Updated September 9, 2020
Heart disease that results from another physiological disorder is considered secondary, or acquired, disease, and is differentiated from primary myocardial diseases that result from inherent problems in the cardiac tissue. When the heart no longer functions efficiently, the strain leads to degrading processes that ultimately result in heart failure.
Heart valve disorders
The heart has valves between its chambers to prevent a backflow of blood, called regurgitation. This maintains the pressure and cardiac output. Deformed or obstructed valves can increase a chamber’s workload, usually the ventricle, requiring more mechanical force to push blood through the system.
Valves can undergo stenosis, a stiffening of the leaflets, or prolapse, a stretching and floppiness – both leading to regurgitation.
Stenosis can be caused by growths or scarring. Inflammation, called valvulitis, can lead to such scarring. Stenotic valves are not as flexible and may shrink, resulting in a hole between the chambers and requiring replacement. Growths on the valves are actually deposited particles, and the condition is called endocarditis. They may be calcium deposits or vegetative growths (i.e., infective endocarditis).
When the valves allow blood to flow in the wrong direction, the heart has to work harder to pump the blood out, causing damage to the muscle and lungs, eventually leading to congestive heart failure if the valves are not repaired.
The heart is surrounded by a membrane called the pericardium. Pericarditis is inflammation of the pericardium and is most often due to infection, usually viral in nature. In the case of lymphatic obstruction, the inflammation may lead to pericardial effusion, the secretion of excess fluid around the heart. The heart muscle then strains to pump against the pressure of the membrane.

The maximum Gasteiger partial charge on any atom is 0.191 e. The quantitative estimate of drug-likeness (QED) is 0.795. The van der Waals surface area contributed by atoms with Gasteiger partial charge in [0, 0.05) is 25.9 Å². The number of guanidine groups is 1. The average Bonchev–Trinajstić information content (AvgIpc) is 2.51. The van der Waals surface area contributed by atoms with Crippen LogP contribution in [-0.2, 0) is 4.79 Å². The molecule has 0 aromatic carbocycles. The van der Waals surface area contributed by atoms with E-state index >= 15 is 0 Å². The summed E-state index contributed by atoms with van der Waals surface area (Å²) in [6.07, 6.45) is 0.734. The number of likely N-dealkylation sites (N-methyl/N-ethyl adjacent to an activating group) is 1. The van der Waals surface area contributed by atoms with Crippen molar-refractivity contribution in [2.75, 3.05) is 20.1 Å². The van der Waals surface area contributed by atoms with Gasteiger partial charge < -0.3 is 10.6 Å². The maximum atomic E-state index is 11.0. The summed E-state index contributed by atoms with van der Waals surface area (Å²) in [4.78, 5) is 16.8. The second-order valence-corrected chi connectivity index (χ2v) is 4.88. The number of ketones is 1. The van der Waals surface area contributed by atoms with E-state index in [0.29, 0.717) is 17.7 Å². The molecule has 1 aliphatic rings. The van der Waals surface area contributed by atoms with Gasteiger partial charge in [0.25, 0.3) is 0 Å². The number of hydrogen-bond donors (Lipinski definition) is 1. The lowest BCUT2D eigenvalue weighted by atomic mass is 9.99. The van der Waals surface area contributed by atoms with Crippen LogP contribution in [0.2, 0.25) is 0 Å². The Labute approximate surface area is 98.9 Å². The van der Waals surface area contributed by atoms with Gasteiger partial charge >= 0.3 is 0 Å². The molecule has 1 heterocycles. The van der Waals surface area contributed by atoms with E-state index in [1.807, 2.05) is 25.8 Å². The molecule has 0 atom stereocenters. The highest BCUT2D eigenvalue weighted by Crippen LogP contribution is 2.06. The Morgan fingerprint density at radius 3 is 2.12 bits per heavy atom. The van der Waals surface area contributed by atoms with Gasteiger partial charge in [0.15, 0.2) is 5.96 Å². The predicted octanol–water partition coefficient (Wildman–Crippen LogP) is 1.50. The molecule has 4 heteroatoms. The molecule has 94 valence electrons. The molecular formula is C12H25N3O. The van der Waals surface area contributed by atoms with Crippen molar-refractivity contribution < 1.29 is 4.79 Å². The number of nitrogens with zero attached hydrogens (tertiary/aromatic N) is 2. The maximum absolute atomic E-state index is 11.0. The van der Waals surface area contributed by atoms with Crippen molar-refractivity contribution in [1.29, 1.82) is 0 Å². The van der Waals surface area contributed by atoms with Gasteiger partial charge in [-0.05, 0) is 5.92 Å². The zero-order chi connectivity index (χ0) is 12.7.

As the inflammation clears, the pericardium may scar in the process of fibrosis, resulting in constrictive pericarditis. Such a restriction of the heart leads to cardiac tamponade. The presence of blood in the effusion is called hemopericardium, and it is often due to hemorrhage.
Myocardial Infarction – Heart Attack
One of the most common types of heart disease is coronary artery disease. The outer part of the heart and pericardium receives oxygen and nutrients via the coronary arteries. When the supply of oxygen is cut off to the coronary arteries, often by a blockage caused by cholesterol and atherosclerotic plaques, it results in an infarct. The immediate effect of the infarct on heart function is known as a heart attack. Resuming blood flow through the coronary arteries as soon as possible is the preferred intervention.
If the infarct is chronic, ischemic injury may occur, resulting in scars and compromised heart function. Thus, the complications of a heart attack can include ischemic heart disease, where portions of the heart cannot receive enough oxygen and do not function, reducing the efficiency of the muscle. Scarring may disrupt valve control, cause pericarditis and restrictive effusions, result in mural thrombi, and the wall of the heart can rupture against the strain of the extra workload.
Hypertension is a persistent increase in arterial pressure. This constant strain can cause physiological changes in the heart muscle that prevent its efficient functions. The strain can also cause damage to the arteries. The condition is called hypertensive heart disease.
Diabetic heart disease is complex and multifactorial. Diabetes itself is a risk factor for heart disease because of its co-morbidities, such as obesity. But it also causes changes to the cells and microvascular disease that can lead to damage to the heart and prevent its efficient functioning. The American Diabetes Association laid out the pathophysiology in 2008.
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